UNIDENTIFIED MALE: Where do my children go to get their insurance if they don't want government health care?

UNIDENTIFIED MALE: How are you going to change the insurance so that the small businesses can compete?

CROWLEY: So many crosscurrents.

UNIDENTIFIED FEMALE: I need to know. What are you doing to these insurance companies that are putting everything in their pocket and just laughing at everybody else?

UNIDENTIFIED FEMALE: Simple math, even for this Southern Iowa redneck, shows that we can do -- we can cover the people who want coverage with a private policy cheaper, by like one third, for what the government's proposing.

CROWLEY: It's a tricky journey home for the senator. He is ranking Republican on the Finance Committee and part of a smaller group, Republicans and Democrats, trying to come to some sort of moderation -- piecing together a compromise health care bill. Some of his constituents urge him to press on, but the core of his base is concerned Grassley will bend too much on his way to a compromise. So bouncing from town hall meeting number 72 to 73, 74 and 75, Grassley, up for reelection next year, starts with what he won't agree to.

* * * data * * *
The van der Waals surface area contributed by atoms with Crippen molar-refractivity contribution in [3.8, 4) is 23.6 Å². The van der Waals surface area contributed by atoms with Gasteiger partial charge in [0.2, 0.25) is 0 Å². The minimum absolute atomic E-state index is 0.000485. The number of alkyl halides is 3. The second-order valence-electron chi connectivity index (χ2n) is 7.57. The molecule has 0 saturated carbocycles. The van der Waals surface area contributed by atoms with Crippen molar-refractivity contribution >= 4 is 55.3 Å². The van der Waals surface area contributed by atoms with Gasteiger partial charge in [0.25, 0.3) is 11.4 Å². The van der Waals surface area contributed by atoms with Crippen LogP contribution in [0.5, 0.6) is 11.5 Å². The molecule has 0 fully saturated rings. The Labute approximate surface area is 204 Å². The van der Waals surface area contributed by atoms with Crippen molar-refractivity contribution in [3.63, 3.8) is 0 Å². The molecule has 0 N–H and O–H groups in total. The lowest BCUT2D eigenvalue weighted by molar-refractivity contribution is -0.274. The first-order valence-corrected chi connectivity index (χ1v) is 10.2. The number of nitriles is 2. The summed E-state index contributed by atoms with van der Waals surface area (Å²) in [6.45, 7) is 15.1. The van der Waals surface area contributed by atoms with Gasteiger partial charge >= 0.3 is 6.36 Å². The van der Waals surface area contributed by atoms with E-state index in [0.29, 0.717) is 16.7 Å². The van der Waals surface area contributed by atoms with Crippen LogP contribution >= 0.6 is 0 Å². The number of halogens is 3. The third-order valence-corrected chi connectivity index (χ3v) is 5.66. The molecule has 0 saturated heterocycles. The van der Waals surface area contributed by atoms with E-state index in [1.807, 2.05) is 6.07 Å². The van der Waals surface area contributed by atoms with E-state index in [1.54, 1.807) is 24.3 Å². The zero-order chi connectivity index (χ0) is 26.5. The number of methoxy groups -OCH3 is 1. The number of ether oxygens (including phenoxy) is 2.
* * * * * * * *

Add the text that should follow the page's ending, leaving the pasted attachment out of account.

GRASSLEY: I'm not going to do anything that's going to nationalize health insurance or I mean nationalize health care in America. I don't intend to do anything that will allow government bureaucrats to get between you and your doctor.

CROWLEY: The senator pushes back against people he says want him to sit at his desk with his feet up. He's at the center of the Senate negotiations, he says, to keep the Senate from giving away the store.

GRASSLEY: And you know the old saying, if you aren't at the table, you're the menu.

(END VIDEOTAPE)